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Google Doodle Remembers Computing Pioneer Grace Hopper 157

Posted by samzenpus
from the original-programmer dept.
SternisheFan writes "Monday's Google Doodle honors computing genius Grace Hopper (remembered as a great pioneer in computing, as well as in women's achievements in science and engineering), on what would have been her 107th birthday, doodling her right where she spent much of her time – at the helm of one of the world's first computers."
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Google Doodle Remembers Computing Pioneer Grace Hopper

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  • Re:COBOL (Score:5, Insightful)

    by Anonymous Coward on Monday December 09, 2013 @02:58PM (#45641905)

    I knew somebody would bring that up. In defense of COBOL, 1. Look when it was invented. 2. Look how much staying power it has. 3. Look at the train wrecks caused by later efforts to make easier, more readable programming languages.

    COBOL looks pretty good when you consider all that.

  • by MyLongNickName (822545) on Monday December 09, 2013 @02:59PM (#45641917) Journal

    Anybody on Slashdot who doesn't know who she is ... get the fuck out, because you're on the wrong website.

    You might try wrapping your head around this: obligatory XKCD [xkcd.com].

  • Re:COBOL (Score:4, Insightful)

    by dthanna (1294016) on Monday December 09, 2013 @03:01PM (#45641933)

    At the time you had... Fortran... and Assembler. COBOL was a godsend to the business community. Because of it companies actually invested in computer equipment to do things... that investment reduced the cost and increased its capabilities. Eventually allowing the creation of that smart phone in your pocket. If it wasn't for COBOL it is doubtful that companies would have made the investments.

    Having programed in both COBOL and Fortran... I'll take COBOL for anything business related.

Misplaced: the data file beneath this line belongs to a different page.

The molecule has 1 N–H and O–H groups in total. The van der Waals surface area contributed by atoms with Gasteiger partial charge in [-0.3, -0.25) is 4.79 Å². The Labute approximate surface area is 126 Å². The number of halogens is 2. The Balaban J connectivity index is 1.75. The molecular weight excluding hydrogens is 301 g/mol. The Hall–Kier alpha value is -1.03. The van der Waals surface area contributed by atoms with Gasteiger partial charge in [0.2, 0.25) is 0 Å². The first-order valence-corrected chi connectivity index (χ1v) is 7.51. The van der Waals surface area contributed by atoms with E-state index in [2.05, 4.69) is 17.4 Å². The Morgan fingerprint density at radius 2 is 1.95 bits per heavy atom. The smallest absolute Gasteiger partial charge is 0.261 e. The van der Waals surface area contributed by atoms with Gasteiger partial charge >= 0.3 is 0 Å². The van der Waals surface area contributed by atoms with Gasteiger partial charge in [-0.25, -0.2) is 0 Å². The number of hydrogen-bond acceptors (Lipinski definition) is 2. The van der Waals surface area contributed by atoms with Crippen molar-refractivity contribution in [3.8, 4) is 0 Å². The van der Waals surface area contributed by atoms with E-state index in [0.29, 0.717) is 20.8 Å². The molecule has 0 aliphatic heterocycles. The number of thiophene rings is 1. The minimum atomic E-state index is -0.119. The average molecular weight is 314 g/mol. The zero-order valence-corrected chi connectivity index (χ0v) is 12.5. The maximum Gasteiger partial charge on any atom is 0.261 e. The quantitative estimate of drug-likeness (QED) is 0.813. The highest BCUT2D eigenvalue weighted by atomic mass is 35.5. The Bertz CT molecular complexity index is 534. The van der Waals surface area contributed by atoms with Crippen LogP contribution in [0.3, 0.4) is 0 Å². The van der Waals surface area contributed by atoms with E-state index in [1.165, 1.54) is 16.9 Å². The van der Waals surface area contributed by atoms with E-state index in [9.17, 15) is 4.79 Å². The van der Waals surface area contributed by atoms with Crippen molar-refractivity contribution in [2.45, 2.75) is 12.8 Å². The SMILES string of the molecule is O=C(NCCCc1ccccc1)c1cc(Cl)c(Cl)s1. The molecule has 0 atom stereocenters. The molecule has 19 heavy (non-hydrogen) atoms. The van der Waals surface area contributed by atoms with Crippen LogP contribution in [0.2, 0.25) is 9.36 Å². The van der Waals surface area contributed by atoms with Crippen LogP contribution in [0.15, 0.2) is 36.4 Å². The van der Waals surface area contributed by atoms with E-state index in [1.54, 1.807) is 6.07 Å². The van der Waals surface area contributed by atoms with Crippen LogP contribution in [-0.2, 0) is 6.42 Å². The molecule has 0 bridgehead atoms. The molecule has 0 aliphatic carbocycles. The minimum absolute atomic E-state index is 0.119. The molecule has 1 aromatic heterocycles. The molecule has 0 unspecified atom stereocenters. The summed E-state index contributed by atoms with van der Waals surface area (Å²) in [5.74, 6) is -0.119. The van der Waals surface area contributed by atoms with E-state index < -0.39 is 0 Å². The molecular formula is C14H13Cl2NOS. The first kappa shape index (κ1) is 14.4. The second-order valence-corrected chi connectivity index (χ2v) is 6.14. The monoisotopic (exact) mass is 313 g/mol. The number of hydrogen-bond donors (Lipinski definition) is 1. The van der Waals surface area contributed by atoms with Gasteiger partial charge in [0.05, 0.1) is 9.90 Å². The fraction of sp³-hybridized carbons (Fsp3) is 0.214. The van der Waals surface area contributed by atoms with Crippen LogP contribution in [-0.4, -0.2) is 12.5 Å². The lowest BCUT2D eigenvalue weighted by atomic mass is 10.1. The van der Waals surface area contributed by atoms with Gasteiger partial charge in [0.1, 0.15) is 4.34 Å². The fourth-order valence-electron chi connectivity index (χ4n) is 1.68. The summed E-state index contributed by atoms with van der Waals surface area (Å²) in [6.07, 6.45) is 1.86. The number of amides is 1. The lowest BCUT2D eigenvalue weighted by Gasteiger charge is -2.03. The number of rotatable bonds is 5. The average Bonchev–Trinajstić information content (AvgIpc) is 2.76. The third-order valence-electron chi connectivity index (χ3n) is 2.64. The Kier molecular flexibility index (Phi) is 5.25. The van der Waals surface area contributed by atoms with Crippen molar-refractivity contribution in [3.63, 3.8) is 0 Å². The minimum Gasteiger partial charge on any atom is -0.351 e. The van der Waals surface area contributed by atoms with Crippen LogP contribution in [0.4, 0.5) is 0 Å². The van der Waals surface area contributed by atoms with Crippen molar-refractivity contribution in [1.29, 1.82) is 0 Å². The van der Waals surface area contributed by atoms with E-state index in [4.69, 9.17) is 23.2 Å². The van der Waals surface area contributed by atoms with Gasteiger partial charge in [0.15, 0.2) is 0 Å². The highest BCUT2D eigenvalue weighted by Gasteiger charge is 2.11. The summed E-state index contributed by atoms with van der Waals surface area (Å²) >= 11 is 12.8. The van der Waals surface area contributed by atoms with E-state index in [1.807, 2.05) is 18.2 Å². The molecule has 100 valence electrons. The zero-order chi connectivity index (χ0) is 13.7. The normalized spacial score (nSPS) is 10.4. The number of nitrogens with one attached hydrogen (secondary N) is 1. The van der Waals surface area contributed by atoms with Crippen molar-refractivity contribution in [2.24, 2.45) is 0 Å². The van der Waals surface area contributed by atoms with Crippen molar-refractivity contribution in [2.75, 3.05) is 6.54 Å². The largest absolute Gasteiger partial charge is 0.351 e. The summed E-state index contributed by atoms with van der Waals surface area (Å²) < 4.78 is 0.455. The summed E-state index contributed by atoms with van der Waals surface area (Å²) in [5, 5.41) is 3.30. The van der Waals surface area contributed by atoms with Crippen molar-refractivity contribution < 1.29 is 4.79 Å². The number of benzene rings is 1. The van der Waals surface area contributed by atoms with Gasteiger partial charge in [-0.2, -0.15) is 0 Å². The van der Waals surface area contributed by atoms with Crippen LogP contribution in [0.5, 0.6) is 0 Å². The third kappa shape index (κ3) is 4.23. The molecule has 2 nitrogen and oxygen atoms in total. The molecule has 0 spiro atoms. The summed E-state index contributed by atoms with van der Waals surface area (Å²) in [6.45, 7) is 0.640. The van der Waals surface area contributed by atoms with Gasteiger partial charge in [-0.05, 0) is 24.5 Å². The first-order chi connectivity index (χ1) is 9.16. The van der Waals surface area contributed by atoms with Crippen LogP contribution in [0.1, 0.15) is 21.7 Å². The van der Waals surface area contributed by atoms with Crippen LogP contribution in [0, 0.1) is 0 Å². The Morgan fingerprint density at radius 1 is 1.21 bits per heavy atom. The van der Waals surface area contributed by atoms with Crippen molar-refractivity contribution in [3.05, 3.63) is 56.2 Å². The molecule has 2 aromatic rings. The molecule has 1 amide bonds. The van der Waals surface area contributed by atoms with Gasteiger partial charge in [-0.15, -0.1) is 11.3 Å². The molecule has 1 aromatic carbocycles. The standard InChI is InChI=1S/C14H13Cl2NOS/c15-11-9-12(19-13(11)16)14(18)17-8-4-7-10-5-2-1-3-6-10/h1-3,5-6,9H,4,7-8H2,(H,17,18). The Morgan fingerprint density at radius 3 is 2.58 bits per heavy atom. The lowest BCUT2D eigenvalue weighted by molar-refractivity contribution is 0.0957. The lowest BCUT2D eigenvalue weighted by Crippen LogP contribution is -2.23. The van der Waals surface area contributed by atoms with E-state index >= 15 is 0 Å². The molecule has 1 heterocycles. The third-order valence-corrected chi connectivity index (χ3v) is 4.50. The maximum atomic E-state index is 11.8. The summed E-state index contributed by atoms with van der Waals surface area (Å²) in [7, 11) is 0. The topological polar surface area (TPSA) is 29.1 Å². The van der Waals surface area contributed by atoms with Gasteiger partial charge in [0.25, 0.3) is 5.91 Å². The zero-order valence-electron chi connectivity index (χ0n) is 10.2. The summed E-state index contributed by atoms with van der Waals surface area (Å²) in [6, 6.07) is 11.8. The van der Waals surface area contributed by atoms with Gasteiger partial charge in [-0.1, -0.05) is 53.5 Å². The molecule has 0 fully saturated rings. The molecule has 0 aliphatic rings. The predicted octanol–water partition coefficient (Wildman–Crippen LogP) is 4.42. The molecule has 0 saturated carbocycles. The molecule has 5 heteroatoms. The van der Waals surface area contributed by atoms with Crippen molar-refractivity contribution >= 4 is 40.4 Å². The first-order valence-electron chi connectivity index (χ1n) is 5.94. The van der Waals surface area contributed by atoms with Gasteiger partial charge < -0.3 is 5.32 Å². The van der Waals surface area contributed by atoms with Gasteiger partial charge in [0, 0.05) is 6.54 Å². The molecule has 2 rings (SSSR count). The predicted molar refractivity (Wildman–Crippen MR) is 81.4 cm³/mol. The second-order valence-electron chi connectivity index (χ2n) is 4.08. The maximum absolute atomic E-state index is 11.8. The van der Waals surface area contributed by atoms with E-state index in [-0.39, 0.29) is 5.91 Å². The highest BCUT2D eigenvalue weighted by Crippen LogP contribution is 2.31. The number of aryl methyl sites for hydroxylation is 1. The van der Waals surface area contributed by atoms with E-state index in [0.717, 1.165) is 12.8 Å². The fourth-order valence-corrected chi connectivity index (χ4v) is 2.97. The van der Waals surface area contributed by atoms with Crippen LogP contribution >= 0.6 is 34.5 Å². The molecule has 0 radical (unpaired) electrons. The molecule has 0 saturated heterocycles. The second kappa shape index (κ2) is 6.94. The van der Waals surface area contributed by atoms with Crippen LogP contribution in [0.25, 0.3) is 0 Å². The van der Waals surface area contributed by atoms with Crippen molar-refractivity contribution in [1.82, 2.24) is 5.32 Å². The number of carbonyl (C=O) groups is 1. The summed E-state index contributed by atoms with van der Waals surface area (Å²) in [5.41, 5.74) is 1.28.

Yes, it's verbose. But, it was a product of it's time. And quite the amazing language if you know what you are doing with it.

  • Re:COBOL (Score:5, Insightful)

    by Anonymous Coward on Monday December 09, 2013 @03:14PM (#45642049)

    I think we can blame all the faults of COBOL on the fact that she wanted it to be human readable by business managers. What would your programming language look like if the Pointy-Haired Boss had to be able to understand it?

    Thank you for that.

    You see, Ms. Hopper, being ahead of her time in MANY respects, knew that programming should be easily done in a human readable fashion.

    Programming computers should be easy. Having difficult to learn languages defeats the purpose of these machines. Being able to program these things should be easy to everyone and the fact that it STILL isn't shows the ineptitude of the computer science world - or arrogance (dude, computers SHOULD be hard to program because it's for smart people or some such nonsense).

    Computers are a tool, The fact that computer languages haven't evolved much since the 1960s is pretty sad.

    ..

    Please oh please post a flame that languages have evolved so that I can spank you hardily - 50 years and we're still typing esoteric computer code?! Seriously?

    If you think that is the way it is, then YOU have NO imagination.